What are wetlands?
Wetlands are areas inundated or saturated by surface or groundwater for most or part of the year. Wetlands include marshes, wet meadows, prairie potholes, ponds, high mountain lakes, spring seeps and fens. They are often found between dry land and water along the edges of streams, rivers, and lakes.
Wetlands are a vital link between our land and water resources.
Why are wetlands important?
- Wetlands maintain and improve water quality, including groundwater quality. Wetland plants filter nutrients, and other pollutants from runoff, preventing nutrients and pollutants from entering nearby lakes and streams.
- Wetlands provide storage area for flood waters, helping to reduce flooding. Wetlands also help recharge wells and aquifers. Protection of wetlands is particularly important in areas where people depend on wells and springs for drinking water.
- Wetlands along the banks of streams and rivers can slow water movement and help prevent bank erosion.
- Wetlands provide recreation for bird watchers and hunters, and provide open space and scenic landscapes.
- Private property values can benefit from protection of wetlands, ponds and streams, since these areas can increase the value and marketability of adjacent lands.
- Wetlands provide habitat for fish and wildlife, including bald eagles, bull trout, muskrat, beaver, and mink. Many fish spawn in wetlands connected to streams and rivers, where they find food and cover.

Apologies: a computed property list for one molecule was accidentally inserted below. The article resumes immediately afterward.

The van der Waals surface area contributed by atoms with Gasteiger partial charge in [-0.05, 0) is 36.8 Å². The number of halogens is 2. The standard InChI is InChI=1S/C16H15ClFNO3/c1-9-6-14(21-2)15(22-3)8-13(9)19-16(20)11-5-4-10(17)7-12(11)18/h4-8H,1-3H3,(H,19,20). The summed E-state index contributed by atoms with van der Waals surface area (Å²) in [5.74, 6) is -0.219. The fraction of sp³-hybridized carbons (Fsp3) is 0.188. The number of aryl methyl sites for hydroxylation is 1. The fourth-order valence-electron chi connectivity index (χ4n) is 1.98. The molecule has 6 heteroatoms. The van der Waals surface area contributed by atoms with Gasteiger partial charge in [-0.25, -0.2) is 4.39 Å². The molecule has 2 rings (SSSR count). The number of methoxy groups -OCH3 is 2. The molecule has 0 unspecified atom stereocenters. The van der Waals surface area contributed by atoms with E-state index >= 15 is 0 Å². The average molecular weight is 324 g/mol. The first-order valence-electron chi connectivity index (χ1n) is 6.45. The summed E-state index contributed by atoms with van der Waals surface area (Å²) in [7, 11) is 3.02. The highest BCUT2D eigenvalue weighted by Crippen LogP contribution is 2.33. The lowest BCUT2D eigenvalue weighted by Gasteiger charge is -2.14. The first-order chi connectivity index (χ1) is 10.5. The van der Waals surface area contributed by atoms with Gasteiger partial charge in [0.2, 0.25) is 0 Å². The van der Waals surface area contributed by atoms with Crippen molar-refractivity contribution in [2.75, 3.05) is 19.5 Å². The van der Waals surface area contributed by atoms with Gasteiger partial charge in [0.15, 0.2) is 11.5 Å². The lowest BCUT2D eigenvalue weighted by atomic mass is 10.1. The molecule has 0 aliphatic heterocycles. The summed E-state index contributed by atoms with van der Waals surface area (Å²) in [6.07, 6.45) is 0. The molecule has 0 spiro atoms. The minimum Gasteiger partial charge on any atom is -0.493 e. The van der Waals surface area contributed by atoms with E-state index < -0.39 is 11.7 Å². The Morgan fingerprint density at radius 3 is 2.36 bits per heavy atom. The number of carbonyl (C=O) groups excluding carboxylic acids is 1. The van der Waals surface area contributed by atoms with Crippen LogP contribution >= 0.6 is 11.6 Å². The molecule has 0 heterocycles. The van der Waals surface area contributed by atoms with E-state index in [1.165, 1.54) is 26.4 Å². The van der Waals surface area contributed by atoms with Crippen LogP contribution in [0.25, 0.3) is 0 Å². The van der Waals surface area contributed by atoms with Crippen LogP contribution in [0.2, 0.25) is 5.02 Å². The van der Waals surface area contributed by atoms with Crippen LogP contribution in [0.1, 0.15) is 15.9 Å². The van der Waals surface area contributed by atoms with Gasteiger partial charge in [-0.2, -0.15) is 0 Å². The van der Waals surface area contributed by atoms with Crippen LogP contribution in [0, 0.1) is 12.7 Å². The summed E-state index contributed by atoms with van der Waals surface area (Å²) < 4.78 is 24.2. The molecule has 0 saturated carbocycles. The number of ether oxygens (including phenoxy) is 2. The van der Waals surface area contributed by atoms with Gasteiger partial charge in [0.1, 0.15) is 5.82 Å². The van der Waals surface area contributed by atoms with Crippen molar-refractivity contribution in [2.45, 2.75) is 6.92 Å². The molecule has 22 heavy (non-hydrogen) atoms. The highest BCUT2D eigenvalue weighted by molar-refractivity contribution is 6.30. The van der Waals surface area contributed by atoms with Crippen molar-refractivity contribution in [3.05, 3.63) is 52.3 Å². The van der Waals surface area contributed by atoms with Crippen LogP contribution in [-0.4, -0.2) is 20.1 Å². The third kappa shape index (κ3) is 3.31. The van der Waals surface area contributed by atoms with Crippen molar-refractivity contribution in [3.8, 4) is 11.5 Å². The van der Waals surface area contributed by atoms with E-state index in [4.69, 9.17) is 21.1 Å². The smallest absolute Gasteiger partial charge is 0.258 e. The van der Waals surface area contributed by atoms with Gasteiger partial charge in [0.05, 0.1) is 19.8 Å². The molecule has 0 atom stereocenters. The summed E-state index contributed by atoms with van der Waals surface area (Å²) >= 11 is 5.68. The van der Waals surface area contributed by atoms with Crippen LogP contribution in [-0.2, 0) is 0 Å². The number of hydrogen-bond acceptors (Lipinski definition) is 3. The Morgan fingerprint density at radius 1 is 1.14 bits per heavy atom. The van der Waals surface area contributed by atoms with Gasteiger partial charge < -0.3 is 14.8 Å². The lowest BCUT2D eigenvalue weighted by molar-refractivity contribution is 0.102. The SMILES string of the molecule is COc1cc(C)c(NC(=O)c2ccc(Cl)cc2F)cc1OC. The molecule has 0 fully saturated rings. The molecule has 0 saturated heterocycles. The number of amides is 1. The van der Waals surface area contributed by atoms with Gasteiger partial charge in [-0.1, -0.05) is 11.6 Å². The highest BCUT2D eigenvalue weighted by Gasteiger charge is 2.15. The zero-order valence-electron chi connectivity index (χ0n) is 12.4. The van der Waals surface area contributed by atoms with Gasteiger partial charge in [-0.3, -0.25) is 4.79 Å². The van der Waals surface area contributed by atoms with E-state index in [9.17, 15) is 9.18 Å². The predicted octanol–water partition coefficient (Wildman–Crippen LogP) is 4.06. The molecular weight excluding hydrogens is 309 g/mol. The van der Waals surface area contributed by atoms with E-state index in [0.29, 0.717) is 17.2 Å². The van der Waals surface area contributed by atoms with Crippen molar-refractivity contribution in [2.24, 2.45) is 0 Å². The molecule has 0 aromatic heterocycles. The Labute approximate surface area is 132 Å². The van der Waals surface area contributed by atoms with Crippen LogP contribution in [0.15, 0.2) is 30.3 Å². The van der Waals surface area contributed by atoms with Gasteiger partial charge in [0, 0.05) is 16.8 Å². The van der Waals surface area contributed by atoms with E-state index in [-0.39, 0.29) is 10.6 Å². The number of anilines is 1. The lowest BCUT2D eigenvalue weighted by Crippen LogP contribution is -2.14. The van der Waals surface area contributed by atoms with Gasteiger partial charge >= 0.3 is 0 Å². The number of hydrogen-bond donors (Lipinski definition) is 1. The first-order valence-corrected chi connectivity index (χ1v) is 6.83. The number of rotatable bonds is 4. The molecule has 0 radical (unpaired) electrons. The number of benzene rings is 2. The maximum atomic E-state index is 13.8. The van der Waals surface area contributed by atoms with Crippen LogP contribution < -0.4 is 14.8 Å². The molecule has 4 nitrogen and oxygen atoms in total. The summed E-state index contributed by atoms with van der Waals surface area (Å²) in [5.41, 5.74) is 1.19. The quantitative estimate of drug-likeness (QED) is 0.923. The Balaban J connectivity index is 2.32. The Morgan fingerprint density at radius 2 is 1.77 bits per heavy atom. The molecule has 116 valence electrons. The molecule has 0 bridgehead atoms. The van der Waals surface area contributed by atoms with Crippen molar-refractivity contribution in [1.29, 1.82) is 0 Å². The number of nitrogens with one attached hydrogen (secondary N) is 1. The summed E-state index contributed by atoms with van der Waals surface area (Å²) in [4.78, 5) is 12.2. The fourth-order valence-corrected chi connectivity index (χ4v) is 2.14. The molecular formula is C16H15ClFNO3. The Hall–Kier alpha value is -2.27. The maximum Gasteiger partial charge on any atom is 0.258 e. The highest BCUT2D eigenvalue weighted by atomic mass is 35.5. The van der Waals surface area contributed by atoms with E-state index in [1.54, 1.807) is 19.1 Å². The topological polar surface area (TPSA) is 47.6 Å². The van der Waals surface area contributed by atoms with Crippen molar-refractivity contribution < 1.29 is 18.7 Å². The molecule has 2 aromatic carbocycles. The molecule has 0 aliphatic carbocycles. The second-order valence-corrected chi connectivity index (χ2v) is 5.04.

- Wetlands provide food, water, and shelter for birds, especially during migration and breeding. Migratory and neo-tropical birds that rely on wetlands include geese, herons, egrets, ducks, cranes, yellow-headed blackbirds, and marsh hawks.
- Wetlands produce great amounts of food for many animal species. Their shallow water and nutrients are ideal for the growth of organisms which form the base of the food web and feed many species of fish, amphibians, shellfish, and insects.
- Reptiles and amphibians, including western and pacific chorus frogs, northern leopard frogs, spotted frogs, long-toed salamanders and northern alligator lizards, need wetlands for reproduction.
During the last Ice Ace, glaciers scoured the mountains of what is today northwest Montana. When the glaciers melted 12,000 years ago, they left behind this broad valley of fertile soil, buried gravel and rocks, and numerous wetlands.
The glaciated valleys in the Flathead Watershed are part of the Pacific Flyway, a migratory corridor for waterfowl and numerous other wetland birds.
Are wetlands at risk?
Historically, wetlands were often seen as wastelands, wet areas that bred pests and diseases. That trend of thought is changing as we now realize that wetlands provide important services.
Montana has lost about 25% of its wetland acreage since the 1870s.
Wetlands are often drained or filled for agricultural, residential or commercial purposes. Conservation, restoration and monitoring of wetlands in the Flathead Watershed are important non-regulatory approaches to wetland protection.